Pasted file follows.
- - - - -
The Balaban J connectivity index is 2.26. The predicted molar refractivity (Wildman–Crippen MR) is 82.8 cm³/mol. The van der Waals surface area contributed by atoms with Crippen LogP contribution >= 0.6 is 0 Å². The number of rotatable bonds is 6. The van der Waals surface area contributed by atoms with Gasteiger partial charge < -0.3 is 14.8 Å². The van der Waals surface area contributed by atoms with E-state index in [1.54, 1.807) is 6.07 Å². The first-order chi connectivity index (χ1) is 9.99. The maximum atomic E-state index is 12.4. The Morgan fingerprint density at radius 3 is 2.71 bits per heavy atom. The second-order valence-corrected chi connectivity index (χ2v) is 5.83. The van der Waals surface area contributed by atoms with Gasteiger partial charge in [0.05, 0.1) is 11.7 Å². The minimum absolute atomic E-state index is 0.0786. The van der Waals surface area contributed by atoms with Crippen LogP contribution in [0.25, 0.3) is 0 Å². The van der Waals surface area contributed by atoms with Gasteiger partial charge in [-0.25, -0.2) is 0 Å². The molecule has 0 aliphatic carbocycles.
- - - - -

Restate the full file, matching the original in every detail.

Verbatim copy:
The Balaban J connectivity index is 2.26. The predicted molar refractivity (Wildman–Crippen MR) is 82.8 cm³/mol. The van der Waals surface area contributed by atoms with Crippen LogP contribution >= 0.6 is 0 Å². The number of rotatable bonds is 6. The van der Waals surface area contributed by atoms with Gasteiger partial charge < -0.3 is 14.8 Å². The van der Waals surface area contributed by atoms with E-state index in [1.54, 1.807) is 6.07 Å². The first-order chi connectivity index (χ1) is 9.99. The maximum atomic E-state index is 12.4. The Morgan fingerprint density at radius 3 is 2.71 bits per heavy atom. The second-order valence-corrected chi connectivity index (χ2v) is 5.83. The van der Waals surface area contributed by atoms with Gasteiger partial charge in [0.05, 0.1) is 11.7 Å². The minimum absolute atomic E-state index is 0.0786. The van der Waals surface area contributed by atoms with Crippen LogP contribution in [0.25, 0.3) is 0 Å². The van der Waals surface area contributed by atoms with Gasteiger partial charge in [-0.25, -0.2) is 0 Å². The molecule has 0 aliphatic carbocycles.